>Of course what would a bunch of fools from the UK and USA know about Australian critters they have never set eyes on? My irony meter is now a smoldering wreck. That statement has to go down as deserving of an award for world class psychological projection. Raymond Hoser, of the various overseas ani...
by venomdoc
April 24th, 2013, 3:52 pm
Forum: News
Topic: Anyone see the National Geographic article on Python venom?
Replies: 88
Views: 35081

Re: Anyone see the National Geographic article on Python ven

>were to accurately describe what he looks at, he doesn’t generate the self publicity he so desperately craves Considering your laughably amateurish self-published taxonomy Raymond, those statements coming from you caused my irony meter to explode. For those of you reading this who are unfamiliar wi...
by venomdoc
April 20th, 2013, 1:07 pm
Forum: News
Topic: Anyone see the National Geographic article on Python venom?
Replies: 88
Views: 35081

Re: Anyone see the National Geographic article on Python ven

>That's usually when I'd explain that there are lots of animals that are actually venomous but they would not cause ill effects on people...

Which means you did a very good job as an educator :)
by venomdoc
April 19th, 2013, 5:46 pm
Forum: The Forum
Topic: Bornean Earless Lizard (Lanthanotus borneensis)
Replies: 41
Views: 12533

Re: Bornean Earless Lizard (Lanthanotus borneensis)

Hi Hans Here is our 2010 paper that included MRI imaging of their mandibular venom glands http://www.venomdoc.com/venomdoc/Scientific_publications_files/2010_Fry_Anguimorpha_venom_system.pdf . As for phylogenetic position, it is well established that Lanthanotidae and Varanidae are sister families t...
by venomdoc
April 19th, 2013, 5:46 pm
Forum: News
Topic: Anyone see the National Geographic article on Python venom?
Replies: 88
Views: 35081

Re: Anyone see the National Geographic article on Python ven

Biology often cannot be properly answered in such stark black/white terms, particularly when talking about evolutionary continuums; so yes/no answers must be put in proper context in regards to variations on a theme. As we explored in http://www.venomdoc.com/venomdoc/Scientific_publications_files/20...
by venomdoc
April 15th, 2013, 5:40 pm
Forum: News
Topic: Anyone see the National Geographic article on Python venom?
Replies: 88
Views: 35081

Re: Anyone see the National Geographic article on Python ven

To put our side of things in its proper context, here is the official press release for the paper that has spawned this thread. As is very apparent, we have been very careful to avoid any sensationalism regarding pythons having 'venom'. We have made it crystal clear we are talking about relics here ...
by venomdoc
April 10th, 2013, 10:43 am
Forum: News
Topic: Anyone see the National Geographic article on Python venom?
Replies: 88
Views: 35081

Re: Anyone see the National Geographic article on Python ven

>I'll repeat my last post, which has apparently remained unanswered (as have certain points in it which I and Jeremy have now raised numerous times) I have answered these posts in several different ways. Essentially what you are asking for can only be applied on a case-by-case basis. There is no rea...
by venomdoc
April 10th, 2013, 1:34 am
Forum: News
Topic: Anyone see the National Geographic article on Python venom?
Replies: 88
Views: 35081

Re: Anyone see the National Geographic article on Python ven

As for these papers: [Yi H-Y, Norrell MA. (2013) New materials of Estesia mongoliensis (Squamata:Anguimorpha) and the evolution of venom grooves in lizards. American Museum Novitiates 3767:1-31 ] First, in their discussion of relative tooth serration to previous studies on Varanus komodoensis and Va...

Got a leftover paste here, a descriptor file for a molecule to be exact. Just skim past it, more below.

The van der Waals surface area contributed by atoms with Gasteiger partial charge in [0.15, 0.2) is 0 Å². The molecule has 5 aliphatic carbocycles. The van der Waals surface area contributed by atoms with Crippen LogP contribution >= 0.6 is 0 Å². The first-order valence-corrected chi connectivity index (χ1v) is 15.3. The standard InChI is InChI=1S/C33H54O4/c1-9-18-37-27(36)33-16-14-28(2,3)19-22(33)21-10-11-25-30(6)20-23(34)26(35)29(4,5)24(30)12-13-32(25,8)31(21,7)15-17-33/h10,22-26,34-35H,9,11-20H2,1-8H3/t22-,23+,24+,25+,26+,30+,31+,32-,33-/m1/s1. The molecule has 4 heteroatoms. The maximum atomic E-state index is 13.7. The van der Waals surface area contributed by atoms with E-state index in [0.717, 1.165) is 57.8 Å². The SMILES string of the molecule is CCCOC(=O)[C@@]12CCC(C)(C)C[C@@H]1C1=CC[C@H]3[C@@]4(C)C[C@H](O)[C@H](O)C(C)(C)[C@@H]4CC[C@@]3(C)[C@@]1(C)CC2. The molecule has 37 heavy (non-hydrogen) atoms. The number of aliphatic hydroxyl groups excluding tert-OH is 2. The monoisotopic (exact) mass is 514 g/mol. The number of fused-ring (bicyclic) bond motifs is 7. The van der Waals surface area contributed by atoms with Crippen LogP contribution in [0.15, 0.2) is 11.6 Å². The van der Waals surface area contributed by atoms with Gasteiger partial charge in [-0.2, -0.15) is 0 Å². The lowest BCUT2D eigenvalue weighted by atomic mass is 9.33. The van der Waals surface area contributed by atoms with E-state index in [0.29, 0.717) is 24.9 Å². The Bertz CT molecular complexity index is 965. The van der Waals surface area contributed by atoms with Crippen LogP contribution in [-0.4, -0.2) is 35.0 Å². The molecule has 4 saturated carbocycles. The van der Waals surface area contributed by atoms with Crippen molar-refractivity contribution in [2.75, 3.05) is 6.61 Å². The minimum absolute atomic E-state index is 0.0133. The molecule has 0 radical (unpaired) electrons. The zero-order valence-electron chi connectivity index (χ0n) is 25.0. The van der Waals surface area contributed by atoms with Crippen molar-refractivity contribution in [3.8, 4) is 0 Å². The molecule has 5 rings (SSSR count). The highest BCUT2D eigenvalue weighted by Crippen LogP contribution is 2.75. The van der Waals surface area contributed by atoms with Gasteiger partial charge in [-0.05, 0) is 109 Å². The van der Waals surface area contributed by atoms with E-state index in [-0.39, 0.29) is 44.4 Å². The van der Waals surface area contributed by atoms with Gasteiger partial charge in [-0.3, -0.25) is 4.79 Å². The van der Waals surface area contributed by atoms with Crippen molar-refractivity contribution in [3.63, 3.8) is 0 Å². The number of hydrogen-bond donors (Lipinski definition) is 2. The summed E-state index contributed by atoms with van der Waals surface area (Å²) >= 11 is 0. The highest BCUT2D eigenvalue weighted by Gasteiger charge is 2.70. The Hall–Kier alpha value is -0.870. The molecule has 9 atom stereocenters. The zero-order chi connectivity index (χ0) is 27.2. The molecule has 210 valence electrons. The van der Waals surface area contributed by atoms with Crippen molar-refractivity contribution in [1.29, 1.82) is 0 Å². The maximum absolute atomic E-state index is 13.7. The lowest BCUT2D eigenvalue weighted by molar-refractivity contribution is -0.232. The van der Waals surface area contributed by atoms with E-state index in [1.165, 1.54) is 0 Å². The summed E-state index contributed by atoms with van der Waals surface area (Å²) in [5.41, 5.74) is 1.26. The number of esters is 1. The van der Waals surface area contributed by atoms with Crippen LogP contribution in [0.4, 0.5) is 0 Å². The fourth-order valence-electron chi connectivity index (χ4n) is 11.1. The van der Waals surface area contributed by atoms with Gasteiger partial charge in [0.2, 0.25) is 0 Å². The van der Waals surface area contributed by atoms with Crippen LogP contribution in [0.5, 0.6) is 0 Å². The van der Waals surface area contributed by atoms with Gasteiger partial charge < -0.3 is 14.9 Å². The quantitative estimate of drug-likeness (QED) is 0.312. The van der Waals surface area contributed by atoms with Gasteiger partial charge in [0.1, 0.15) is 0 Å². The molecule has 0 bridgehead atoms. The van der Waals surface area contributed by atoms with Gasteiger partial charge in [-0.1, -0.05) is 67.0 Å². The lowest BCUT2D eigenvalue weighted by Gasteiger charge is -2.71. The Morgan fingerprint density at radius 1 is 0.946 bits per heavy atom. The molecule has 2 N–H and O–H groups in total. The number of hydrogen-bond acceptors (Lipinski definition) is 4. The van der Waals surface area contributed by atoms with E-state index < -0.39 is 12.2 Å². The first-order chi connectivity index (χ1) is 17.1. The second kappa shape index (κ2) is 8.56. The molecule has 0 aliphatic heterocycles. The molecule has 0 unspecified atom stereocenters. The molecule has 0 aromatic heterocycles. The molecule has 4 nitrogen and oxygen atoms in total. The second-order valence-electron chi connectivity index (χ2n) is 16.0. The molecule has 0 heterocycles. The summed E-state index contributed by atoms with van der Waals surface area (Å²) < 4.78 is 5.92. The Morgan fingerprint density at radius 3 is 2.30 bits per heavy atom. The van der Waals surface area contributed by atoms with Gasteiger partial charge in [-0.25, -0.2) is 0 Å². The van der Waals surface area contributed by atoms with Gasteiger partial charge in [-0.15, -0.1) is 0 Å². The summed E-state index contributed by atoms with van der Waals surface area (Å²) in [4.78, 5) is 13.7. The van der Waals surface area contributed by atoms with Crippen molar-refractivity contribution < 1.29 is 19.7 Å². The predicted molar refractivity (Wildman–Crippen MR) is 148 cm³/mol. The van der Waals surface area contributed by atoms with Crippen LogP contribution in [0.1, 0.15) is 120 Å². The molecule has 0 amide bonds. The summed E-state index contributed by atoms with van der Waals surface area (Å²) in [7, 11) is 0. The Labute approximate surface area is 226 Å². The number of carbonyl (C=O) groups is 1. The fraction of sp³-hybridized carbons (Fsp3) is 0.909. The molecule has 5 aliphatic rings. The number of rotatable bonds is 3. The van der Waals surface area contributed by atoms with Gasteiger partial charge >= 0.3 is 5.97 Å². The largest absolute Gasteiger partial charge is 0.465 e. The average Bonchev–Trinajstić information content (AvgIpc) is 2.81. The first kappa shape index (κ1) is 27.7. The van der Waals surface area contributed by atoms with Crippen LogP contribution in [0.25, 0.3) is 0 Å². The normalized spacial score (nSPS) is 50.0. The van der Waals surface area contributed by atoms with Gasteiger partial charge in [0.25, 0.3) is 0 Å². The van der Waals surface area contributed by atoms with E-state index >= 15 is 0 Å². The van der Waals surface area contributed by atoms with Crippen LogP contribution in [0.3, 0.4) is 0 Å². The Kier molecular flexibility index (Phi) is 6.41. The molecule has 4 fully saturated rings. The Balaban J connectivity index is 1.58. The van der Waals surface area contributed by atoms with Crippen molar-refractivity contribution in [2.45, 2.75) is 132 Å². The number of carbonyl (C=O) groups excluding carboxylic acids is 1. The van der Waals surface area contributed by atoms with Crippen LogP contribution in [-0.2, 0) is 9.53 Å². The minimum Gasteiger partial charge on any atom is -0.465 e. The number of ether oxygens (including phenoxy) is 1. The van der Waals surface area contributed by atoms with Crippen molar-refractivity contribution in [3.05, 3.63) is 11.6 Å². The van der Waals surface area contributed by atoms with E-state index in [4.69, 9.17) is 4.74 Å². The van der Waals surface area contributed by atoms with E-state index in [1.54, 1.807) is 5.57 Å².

by venomdoc
April 10th, 2013, 12:32 am
Forum: News
Topic: Anyone see the National Geographic article on Python venom?
Replies: 88
Views: 35081

Re: Anyone see the National Geographic article on Python ven

>We suggest that if Fry et al had just followed the existing definition of “venom” and “venomous” they could have avoided the current dissent and confusion and instead of seeking “a new paradigm” Yes, we could have left the field in the 1960s It is a classic piece of psychology in regards to the nat...
by venomdoc
April 9th, 2013, 10:06 pm
Forum: News
Topic: Anyone see the National Geographic article on Python venom?
Replies: 88
Views: 35081

Re: Anyone see the National Geographic article on Python ven

>I feel that you are not willing to take apart the complexity for some reason. It is as if you are saying its too hard to precisely define so I give up they are all venomous. It is easy to do the extremely broad brush-strokes of incipiently (Iguania) or relics (boids/pythonids) or with some degree o...
by venomdoc
April 9th, 2013, 8:21 pm
Forum: News
Topic: Anyone see the National Geographic article on Python venom?
Replies: 88
Views: 35081

Re: Anyone see the National Geographic article on Python ven

Gerry, I was answering your questions respectfully, not sarcastically and certainly without personal attack. What you are asking in regards to a linguistic definition of 'technically venomous' and 'practically venomous', cannot be done so in the absence of coming up with characters to distinguish th...
by venomdoc
April 9th, 2013, 7:43 pm
Forum: News
Topic: Anyone see the National Geographic article on Python venom?
Replies: 88
Views: 35081

Re: Anyone see the National Geographic article on Python ven

>Functionally venomous: animals that use venom for prey capture and/or defense. the venom component has a measurable effect on potential target/recipient species. >relict venomous: animals that have traces of venom apperatus indicating a venomous past ancestor but do not have measurable venomous eff...
by venomdoc
April 9th, 2013, 6:53 pm
Forum: News
Topic: Anyone see the National Geographic article on Python venom?
Replies: 88
Views: 35081

Re: Anyone see the National Geographic article on Python ven

Actually, Ed Yong is a scientist and read the paper all the way through and asked quite a number of searching questions. So he was factually correct in how he presented the material. Regardless of how you feel about it making your life difficult as an educator, rather than taking this as an opportun...
by venomdoc
April 9th, 2013, 6:37 pm
Forum: News
Topic: Anyone see the National Geographic article on Python venom?
Replies: 88
Views: 35081

Re: Anyone see the National Geographic article on Python ven

I am hardly in control of what headline is put up. However, the article itself did a very good job of conveying the point that the python 'venom' is a relic, but that there is enough there to give a false-positive in the venom detection kit. This proper conveyance of information was due to me giving...